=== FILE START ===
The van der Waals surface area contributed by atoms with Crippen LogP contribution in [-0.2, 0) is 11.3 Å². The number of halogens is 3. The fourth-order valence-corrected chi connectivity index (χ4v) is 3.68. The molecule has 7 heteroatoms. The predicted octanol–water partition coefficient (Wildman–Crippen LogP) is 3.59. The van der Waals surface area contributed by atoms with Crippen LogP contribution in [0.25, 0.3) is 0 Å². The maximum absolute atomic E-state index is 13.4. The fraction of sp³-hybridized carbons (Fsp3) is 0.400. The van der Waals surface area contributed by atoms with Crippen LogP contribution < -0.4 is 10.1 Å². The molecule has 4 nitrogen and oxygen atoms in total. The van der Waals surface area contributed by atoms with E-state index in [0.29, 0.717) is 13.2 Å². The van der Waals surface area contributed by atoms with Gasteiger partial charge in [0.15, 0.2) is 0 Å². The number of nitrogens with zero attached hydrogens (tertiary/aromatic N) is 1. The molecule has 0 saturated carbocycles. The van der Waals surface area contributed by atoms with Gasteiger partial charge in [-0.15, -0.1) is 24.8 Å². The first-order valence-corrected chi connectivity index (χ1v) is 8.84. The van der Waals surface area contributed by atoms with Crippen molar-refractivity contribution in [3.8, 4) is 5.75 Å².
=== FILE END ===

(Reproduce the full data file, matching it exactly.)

The van der Waals surface area contributed by atoms with Crippen LogP contribution in [-0.2, 0) is 11.3 Å². The number of halogens is 3. The fourth-order valence-corrected chi connectivity index (χ4v) is 3.68. The molecule has 7 heteroatoms. The predicted octanol–water partition coefficient (Wildman–Crippen LogP) is 3.59. The van der Waals surface area contributed by atoms with Crippen LogP contribution in [0.25, 0.3) is 0 Å². The maximum absolute atomic E-state index is 13.4. The fraction of sp³-hybridized carbons (Fsp3) is 0.400. The van der Waals surface area contributed by atoms with Crippen LogP contribution < -0.4 is 10.1 Å². The molecule has 4 nitrogen and oxygen atoms in total. The van der Waals surface area contributed by atoms with E-state index in [0.29, 0.717) is 13.2 Å². The van der Waals surface area contributed by atoms with Gasteiger partial charge in [0.15, 0.2) is 0 Å². The number of nitrogens with zero attached hydrogens (tertiary/aromatic N) is 1. The molecule has 0 saturated carbocycles. The van der Waals surface area contributed by atoms with Gasteiger partial charge in [-0.15, -0.1) is 24.8 Å². The first-order valence-corrected chi connectivity index (χ1v) is 8.84. The van der Waals surface area contributed by atoms with Crippen molar-refractivity contribution in [3.8, 4) is 5.75 Å².